April 16, 2014
In the Book Notes series, authors create and discuss a music playlist that relates in some way to their recently published book.
Previous contributors include Bret Easton Ellis, Kate Christensen, Kevin Brockmeier, George Pelecanos, Dana Spiotta, Amy Bloom, Aimee Bender, Myla Goldberg, Heidi Julavits, Hari Kunzru, and many others.
Obsession and celebrity are the themes of Jaime Clarke's impressive and fascinating novel Vernon Downs.
Matthew Specktor wrote of the book:
"All strong literature stems from obsession. Vernon Downs belongs to a tradition that includes Nicholson Baker's U and I, Geoff Dyer's Out of Sheer Rage, and—for that matter—Pale Fire. What makes Clarke's excellent novel stand out isn't just its rueful intelligence, or its playful semi-veiling of certain notorious literary figures, but its startling sadness. Vernon Downs is first rate."
Stream a playlist of these songs at Spotify.
Most people assume Vernon Downs is about the writer Bret Easton Ellis, but in truth the main character is Charlie Martens, whose girlfriend abandons him. He clings to the knowledge that Vernon Downs (based on Ellis) was his girlfriend Olivia's favorite writer and contrives to meet Downs in the hopes of winning Olivia back, or so he tells himself. In order to evoke the sad state of affairs Charlie finds himself in—and the sad, doomed journey he undertakes—I created a playlist on my computer called the Sadness Suite, which features songs that, in one way or another, fetishize sadness. A couple of albums fit the definition and I listened to them on rotation so many times that they're a permanent fixture of my subconscious: Sigh No More by Mumford & Sons, So Tonight That I Might See by Mazzy Star, Ophelia by Natalie Merchant, everything by Evanescence and Florence and the Machine. But here are the individual tracks (with some annotation) that put me in the right sad, ruminative state needed to create Vernon Downs:
"Verdi Cries" by 10,000 Maniacs
A lot of the songs on this list are piano songs. I learned to play the piano when I was a child. I don't play anymore. You get the idea.
"Here Without You" by 3 Doors Down
Absence and longing perfectly limned.
"The One That Got Away" by The Civil Wars
First thought when this song comes on: the dude in this band looks like Johnny Depp. Second thought: great kiss off song along the lines of "The One I Love" by R.E.M. But what I'm left with is the sense that even though we know we shouldn't, we do. Over and over.
"Fix You" by Coldplay
Everyone loves to knock Coldplay, but as my wife and I say about The Beatles, "They know what they're doing." The point of view in this song, particularly, was useful in creating mood.
"St. Robinson and His Cadillac Dream" by Counting Crows
The Counting Crows put me in mind of my youth in Arizona—I once walked by a house in Tucson, where I attended the University of Arizona, and "Mr. Jones" blasted from the windows concert loud—but also the narrative in this particular song was relatable viz Charlie and his life. Also, the lyric "In a house where regret is a carousel ride/We are spinning and spinning and spinning" is illustrative.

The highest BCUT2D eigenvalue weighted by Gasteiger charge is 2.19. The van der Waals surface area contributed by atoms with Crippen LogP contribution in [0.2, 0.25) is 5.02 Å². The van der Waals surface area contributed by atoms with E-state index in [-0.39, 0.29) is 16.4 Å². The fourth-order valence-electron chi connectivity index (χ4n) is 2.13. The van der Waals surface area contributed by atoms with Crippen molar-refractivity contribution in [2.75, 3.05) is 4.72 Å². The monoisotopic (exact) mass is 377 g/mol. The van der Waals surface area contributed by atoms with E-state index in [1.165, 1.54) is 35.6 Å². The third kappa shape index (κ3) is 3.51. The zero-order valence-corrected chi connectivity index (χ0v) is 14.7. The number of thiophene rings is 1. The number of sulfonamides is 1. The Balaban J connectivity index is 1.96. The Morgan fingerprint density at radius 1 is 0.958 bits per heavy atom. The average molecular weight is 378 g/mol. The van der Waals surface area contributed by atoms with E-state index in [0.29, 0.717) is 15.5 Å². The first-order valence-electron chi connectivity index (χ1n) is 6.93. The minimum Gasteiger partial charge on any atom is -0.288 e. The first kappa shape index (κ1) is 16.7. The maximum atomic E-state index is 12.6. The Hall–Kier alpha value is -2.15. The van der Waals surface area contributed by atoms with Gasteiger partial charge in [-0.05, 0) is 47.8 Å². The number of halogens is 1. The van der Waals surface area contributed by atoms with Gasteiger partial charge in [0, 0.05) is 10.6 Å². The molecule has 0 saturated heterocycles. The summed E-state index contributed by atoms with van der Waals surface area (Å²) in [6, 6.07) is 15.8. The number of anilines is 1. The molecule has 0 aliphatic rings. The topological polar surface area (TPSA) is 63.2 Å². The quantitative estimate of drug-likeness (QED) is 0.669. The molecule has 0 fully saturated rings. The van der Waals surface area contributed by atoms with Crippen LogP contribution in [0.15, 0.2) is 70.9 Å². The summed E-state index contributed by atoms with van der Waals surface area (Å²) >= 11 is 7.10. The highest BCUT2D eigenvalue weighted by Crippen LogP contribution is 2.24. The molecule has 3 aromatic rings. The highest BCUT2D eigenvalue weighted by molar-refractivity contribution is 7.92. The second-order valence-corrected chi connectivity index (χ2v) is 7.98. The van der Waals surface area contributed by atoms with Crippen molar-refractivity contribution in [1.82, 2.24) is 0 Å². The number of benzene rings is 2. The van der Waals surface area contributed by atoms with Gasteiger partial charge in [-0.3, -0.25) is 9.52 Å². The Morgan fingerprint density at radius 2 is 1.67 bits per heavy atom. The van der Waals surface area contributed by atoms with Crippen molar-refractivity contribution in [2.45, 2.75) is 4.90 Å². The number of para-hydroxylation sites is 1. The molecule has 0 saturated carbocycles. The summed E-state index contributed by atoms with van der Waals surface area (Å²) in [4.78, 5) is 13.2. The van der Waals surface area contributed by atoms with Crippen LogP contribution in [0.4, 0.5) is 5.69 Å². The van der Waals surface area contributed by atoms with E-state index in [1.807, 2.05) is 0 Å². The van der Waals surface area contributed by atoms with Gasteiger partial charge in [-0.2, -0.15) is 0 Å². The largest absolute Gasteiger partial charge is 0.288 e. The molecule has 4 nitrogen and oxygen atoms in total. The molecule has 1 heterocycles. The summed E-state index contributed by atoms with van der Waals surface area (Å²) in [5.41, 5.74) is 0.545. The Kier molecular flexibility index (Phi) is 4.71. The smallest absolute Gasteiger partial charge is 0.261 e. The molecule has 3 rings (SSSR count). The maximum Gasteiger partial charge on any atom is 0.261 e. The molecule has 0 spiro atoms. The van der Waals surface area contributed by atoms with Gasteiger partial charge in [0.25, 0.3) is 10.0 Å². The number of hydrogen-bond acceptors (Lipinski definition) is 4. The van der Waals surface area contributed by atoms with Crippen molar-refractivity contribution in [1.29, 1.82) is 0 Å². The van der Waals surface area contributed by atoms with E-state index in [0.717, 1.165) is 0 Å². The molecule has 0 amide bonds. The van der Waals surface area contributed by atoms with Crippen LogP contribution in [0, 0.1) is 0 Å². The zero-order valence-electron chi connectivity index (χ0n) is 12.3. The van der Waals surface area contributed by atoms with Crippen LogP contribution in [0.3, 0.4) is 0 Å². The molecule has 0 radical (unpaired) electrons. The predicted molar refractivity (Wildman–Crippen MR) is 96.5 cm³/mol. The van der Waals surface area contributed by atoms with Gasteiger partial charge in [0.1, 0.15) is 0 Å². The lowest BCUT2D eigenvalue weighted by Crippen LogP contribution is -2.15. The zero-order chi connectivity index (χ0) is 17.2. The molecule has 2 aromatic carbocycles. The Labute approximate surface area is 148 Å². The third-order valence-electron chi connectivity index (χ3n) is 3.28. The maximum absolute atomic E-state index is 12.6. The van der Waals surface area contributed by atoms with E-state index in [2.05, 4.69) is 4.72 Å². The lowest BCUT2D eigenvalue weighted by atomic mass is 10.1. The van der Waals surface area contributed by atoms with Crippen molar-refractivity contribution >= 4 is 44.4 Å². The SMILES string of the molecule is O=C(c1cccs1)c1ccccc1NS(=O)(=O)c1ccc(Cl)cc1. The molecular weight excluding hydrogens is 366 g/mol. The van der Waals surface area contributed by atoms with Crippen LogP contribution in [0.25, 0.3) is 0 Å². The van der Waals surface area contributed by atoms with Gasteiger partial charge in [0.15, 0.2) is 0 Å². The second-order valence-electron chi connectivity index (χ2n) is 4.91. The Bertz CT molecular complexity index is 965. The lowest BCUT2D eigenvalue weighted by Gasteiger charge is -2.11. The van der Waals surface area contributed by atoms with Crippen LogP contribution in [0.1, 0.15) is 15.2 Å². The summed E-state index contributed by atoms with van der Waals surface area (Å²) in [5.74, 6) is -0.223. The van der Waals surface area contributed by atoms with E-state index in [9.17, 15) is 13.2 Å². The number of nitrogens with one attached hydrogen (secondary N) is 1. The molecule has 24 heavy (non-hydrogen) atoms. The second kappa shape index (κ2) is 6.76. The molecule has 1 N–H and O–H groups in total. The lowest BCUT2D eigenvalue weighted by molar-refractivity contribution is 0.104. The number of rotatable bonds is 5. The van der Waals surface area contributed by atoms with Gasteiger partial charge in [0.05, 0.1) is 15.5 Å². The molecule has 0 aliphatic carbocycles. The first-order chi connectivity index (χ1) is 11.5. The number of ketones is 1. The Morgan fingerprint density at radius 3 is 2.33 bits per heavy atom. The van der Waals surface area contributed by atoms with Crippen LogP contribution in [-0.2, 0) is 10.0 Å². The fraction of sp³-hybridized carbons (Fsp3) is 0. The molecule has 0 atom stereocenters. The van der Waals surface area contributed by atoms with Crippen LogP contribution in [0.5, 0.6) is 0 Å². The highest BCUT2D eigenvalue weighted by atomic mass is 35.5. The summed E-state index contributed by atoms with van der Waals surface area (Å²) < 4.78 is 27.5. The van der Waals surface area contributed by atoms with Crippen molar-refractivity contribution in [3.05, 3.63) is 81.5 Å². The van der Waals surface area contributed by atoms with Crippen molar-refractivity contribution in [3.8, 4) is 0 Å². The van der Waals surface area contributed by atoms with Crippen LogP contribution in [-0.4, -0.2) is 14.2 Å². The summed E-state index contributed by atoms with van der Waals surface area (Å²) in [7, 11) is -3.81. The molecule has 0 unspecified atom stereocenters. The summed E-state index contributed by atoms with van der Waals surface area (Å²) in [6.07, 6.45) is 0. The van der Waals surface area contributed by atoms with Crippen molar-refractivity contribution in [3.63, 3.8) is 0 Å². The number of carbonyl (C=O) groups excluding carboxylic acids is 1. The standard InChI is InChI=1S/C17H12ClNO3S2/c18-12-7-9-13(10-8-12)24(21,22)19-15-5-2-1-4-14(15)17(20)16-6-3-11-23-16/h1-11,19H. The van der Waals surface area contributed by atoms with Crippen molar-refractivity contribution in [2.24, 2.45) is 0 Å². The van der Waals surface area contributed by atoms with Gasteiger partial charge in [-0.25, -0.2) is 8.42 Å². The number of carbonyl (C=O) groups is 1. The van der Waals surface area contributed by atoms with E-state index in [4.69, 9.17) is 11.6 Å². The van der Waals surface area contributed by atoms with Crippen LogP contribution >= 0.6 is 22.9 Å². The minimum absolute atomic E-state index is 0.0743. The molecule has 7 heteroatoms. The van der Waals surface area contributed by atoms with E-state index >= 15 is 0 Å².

"Pictures of You" by The Cure
Also the "Untitled" track from this album, which is a song that once meant a great deal to me.
"Precious" by Depeche Mode
The lyric "Things get damaged/Things get broken" perfectly describes the principle theme in Vernon Downs. And possibly in all books.
"When I Needed You" by Erasure
A sad song about childhood. In truth, it's too sad and I eventually removed it from the playlist because the sadness was distracting.
"You Found Me" by The Fray
Another piano song.
"No Son of Mine" by Genesis
This song about leaving home would probably be one of Charlie's anthems.
"Hey Jealousy" by Gin Blossoms
The Gin Blossoms became a national band while I was in college in Arizona, local boys made good. The helplessness of the narrator in this song, along with his wistfulness, always puts me in mind of that divide between adolescence and the imminent mistakes of adulthood.
"Here is Gone" by The Goo Goo Dolls
Great song about the fleeting nature of the moments in our lives. "I thought I lost you somewhere/But you were never really there at all" is a sentiment Charlie comes to know too well.
"Young and Beautiful" by Lana Del Rey
Another piano song. A haunting meditation on youth. With the added bonus of being on the Gatsby soundtrack, a film based on the book that brings its own truckload of influence.
"How Far We've Come" by Matchbox Twenty
Just love the hook of "Let's see how far we've come." The depth of emotion is in your personal answer to this call and response.
"Nightswimming" by R.E.M.
The ultimate piano song. It's one of those rare songs that make you believe the moments described are actually memories from your own life.
"Run" by Snow Patrol
Keats's "Ode on a Grecian Urn" put to music. And one of the saddest musical goodbyes I know.
Jaime Clarke and Vernon Downs links:
also at Largehearted Boy:
100 Online Sources for Free and Legal Music Downloads
Antiheroines (interviews with up and coming female comics artists)
Atomic Books Comics Preview (weekly comics highlights)
Daily Downloads (free and legal daily mp3 downloads)
guest book reviews
Largehearted Word (weekly new book highlights)
Note Books (musicians discuss literature)
Short Cuts (writers pair a song with their short story or essay)
Shorties (daily music, literature, and pop culture links)
Soundtracked (composers and directors discuss their film's soundtracks)
weekly music release lists
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